The Czech politicians have agreed on the name of the new interim prime minister: it is Jan Fischer (*1951), the current "apolitical" boss of the Czech Statistical Office, appointed by ex-PM Špidla and (officially) President Klaus in 2003.
Moreover, although I don't know much about this particular guy, I feel that most of these people were not members of the communist party just for the sake of their careers. A communist way of thinking - e.g. some kind of obsession with regulation of everything from above - seems to be deeply rooted in the minds of most of them.
The Czech Republic has already had a bureaucratic, "apolitical" government back in the early 1998, after the "Sarajevo assassination" of former prime minister Klaus. The prime minister at the time, Josef Tošovský, who was close to the Prague Castle led by Havel, was not a guy who would create deep emotions but he was just fine and I even wanted him to become the IMF boss or what was that when he was a candidate.
Update: The Castle and the two major parties seem to be happy with the new prime minister (who is supposed to fill the whole government with non-partisans) - so the agreement could be a step towards the grand coalition that is kind of favored by Václav Klaus. The president is happy with the new prime minister, too (despite his disapproval of apolitical governments in the past).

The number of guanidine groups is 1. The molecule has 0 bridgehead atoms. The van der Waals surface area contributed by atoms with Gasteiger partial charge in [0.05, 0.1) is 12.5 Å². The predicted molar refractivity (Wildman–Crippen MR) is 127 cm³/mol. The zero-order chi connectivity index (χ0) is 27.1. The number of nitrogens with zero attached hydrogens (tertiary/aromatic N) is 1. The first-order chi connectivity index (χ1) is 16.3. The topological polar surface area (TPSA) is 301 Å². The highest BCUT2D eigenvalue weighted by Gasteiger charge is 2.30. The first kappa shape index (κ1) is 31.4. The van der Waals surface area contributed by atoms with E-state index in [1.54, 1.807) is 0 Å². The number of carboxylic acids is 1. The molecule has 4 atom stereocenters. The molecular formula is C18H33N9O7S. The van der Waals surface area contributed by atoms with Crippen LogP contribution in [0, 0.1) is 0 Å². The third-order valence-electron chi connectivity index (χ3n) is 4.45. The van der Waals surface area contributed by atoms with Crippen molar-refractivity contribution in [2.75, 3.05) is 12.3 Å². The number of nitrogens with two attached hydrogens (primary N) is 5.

Because the new government is getting this "grand coalition" flavor, the smaller parties - Christian Democrats and Greens - are beginning to oppose the deal. But of course, the social democratic and civic democratic (grand coalition) votes would be more than enough to make this government work.
One more comment. Most European countries, including Czechia, plan to accept no detainees from Guantanamo.
When reality supersedes meaningless idealistic talk, the detainees are again what they have always been: dangerous thugs who were getting pretty much what virtually all of them deserved. It's not easy and cheap to deal with this material, especially if you risk bad publicity whenever you have to treat them stringently.
I think Europe should often naturally help America - and even its charming president - but this seems to be a purely internal issue of America. These are people who were arrested according to the U.S. rules, to serve the U.S. interests, and now they are being semi-liberated according to other U.S. rules, moods, and policies. The other countries know nearly nothing about these individuals and they're not ready. The help could look like a nice gesture but the consequences would be that the treatment would be much less well-informed and focused than what America is able to do.